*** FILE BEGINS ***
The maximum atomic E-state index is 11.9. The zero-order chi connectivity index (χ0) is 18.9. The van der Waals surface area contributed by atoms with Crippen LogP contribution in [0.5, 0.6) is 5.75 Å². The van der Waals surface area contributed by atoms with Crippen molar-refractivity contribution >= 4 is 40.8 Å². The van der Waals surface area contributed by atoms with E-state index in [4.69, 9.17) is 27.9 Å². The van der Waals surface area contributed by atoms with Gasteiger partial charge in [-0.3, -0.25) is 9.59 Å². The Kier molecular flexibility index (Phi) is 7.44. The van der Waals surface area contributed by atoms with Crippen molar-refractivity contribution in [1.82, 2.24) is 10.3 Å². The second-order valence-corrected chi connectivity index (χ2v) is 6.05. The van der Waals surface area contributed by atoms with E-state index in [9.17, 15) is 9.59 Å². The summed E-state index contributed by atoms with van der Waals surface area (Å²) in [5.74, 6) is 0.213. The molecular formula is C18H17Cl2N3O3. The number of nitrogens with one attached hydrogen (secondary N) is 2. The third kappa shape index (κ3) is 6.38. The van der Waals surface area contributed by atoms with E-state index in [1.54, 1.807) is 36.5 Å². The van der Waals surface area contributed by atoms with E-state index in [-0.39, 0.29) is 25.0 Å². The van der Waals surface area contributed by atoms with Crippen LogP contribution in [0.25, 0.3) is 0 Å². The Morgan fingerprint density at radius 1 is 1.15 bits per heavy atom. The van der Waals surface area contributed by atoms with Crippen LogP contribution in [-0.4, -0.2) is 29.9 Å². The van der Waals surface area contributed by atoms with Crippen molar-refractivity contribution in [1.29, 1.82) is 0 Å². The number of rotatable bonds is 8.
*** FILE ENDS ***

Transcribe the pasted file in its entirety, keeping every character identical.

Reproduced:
The maximum atomic E-state index is 11.9. The zero-order chi connectivity index (χ0) is 18.9. The van der Waals surface area contributed by atoms with Crippen LogP contribution in [0.5, 0.6) is 5.75 Å². The van der Waals surface area contributed by atoms with Crippen molar-refractivity contribution >= 4 is 40.8 Å². The van der Waals surface area contributed by atoms with E-state index in [4.69, 9.17) is 27.9 Å². The van der Waals surface area contributed by atoms with Gasteiger partial charge in [-0.3, -0.25) is 9.59 Å². The Kier molecular flexibility index (Phi) is 7.44. The van der Waals surface area contributed by atoms with Crippen molar-refractivity contribution in [1.82, 2.24) is 10.3 Å². The second-order valence-corrected chi connectivity index (χ2v) is 6.05. The van der Waals surface area contributed by atoms with E-state index in [9.17, 15) is 9.59 Å². The summed E-state index contributed by atoms with van der Waals surface area (Å²) in [5.74, 6) is 0.213. The molecular formula is C18H17Cl2N3O3. The number of nitrogens with one attached hydrogen (secondary N) is 2. The third kappa shape index (κ3) is 6.38. The van der Waals surface area contributed by atoms with E-state index in [1.54, 1.807) is 36.5 Å². The van der Waals surface area contributed by atoms with E-state index in [-0.39, 0.29) is 25.0 Å². The van der Waals surface area contributed by atoms with Crippen LogP contribution in [0.25, 0.3) is 0 Å². The Morgan fingerprint density at radius 1 is 1.15 bits per heavy atom. The van der Waals surface area contributed by atoms with Crippen LogP contribution in [-0.4, -0.2) is 29.9 Å². The van der Waals surface area contributed by atoms with Crippen molar-refractivity contribution in [1.29, 1.82) is 0 Å². The number of rotatable bonds is 8.